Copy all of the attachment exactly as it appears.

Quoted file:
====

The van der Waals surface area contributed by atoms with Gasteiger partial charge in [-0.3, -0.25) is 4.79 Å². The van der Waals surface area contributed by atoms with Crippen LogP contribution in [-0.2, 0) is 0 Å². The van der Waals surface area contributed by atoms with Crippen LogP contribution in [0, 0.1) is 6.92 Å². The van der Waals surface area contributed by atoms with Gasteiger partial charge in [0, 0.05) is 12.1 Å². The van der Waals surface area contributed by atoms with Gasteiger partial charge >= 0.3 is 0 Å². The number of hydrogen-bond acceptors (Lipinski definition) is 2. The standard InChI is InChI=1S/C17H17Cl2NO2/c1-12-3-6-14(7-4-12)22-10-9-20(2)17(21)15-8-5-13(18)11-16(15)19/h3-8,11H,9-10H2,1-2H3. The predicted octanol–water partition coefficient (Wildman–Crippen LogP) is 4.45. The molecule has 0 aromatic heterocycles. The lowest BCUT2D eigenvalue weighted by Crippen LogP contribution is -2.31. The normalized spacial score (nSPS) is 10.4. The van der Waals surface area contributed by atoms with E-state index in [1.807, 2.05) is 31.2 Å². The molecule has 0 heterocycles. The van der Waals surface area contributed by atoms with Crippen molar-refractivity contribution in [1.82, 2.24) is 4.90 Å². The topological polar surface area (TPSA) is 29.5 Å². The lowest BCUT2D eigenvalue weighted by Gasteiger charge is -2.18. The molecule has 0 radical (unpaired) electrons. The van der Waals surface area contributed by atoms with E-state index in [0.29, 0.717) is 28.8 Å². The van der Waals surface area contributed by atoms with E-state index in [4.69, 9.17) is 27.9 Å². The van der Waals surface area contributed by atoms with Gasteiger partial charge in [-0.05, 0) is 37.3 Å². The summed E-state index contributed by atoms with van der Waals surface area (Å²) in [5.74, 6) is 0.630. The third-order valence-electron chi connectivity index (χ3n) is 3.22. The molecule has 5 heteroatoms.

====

The van der Waals surface area contributed by atoms with Gasteiger partial charge in [-0.3, -0.25) is 4.79 Å². The van der Waals surface area contributed by atoms with Crippen LogP contribution in [-0.2, 0) is 0 Å². The van der Waals surface area contributed by atoms with Crippen LogP contribution in [0, 0.1) is 6.92 Å². The van der Waals surface area contributed by atoms with Gasteiger partial charge in [0, 0.05) is 12.1 Å². The van der Waals surface area contributed by atoms with Gasteiger partial charge >= 0.3 is 0 Å². The number of hydrogen-bond acceptors (Lipinski definition) is 2. The standard InChI is InChI=1S/C17H17Cl2NO2/c1-12-3-6-14(7-4-12)22-10-9-20(2)17(21)15-8-5-13(18)11-16(15)19/h3-8,11H,9-10H2,1-2H3. The predicted octanol–water partition coefficient (Wildman–Crippen LogP) is 4.45. The molecule has 0 aromatic heterocycles. The lowest BCUT2D eigenvalue weighted by Crippen LogP contribution is -2.31. The normalized spacial score (nSPS) is 10.4. The van der Waals surface area contributed by atoms with E-state index in [1.807, 2.05) is 31.2 Å². The molecule has 0 heterocycles. The van der Waals surface area contributed by atoms with Crippen molar-refractivity contribution in [1.82, 2.24) is 4.90 Å². The topological polar surface area (TPSA) is 29.5 Å². The lowest BCUT2D eigenvalue weighted by Gasteiger charge is -2.18. The molecule has 0 radical (unpaired) electrons. The van der Waals surface area contributed by atoms with E-state index in [0.29, 0.717) is 28.8 Å². The van der Waals surface area contributed by atoms with E-state index in [4.69, 9.17) is 27.9 Å². The van der Waals surface area contributed by atoms with Gasteiger partial charge in [-0.05, 0) is 37.3 Å². The summed E-state index contributed by atoms with van der Waals surface area (Å²) in [5.74, 6) is 0.630. The third-order valence-electron chi connectivity index (χ3n) is 3.22. The molecule has 5 heteroatoms.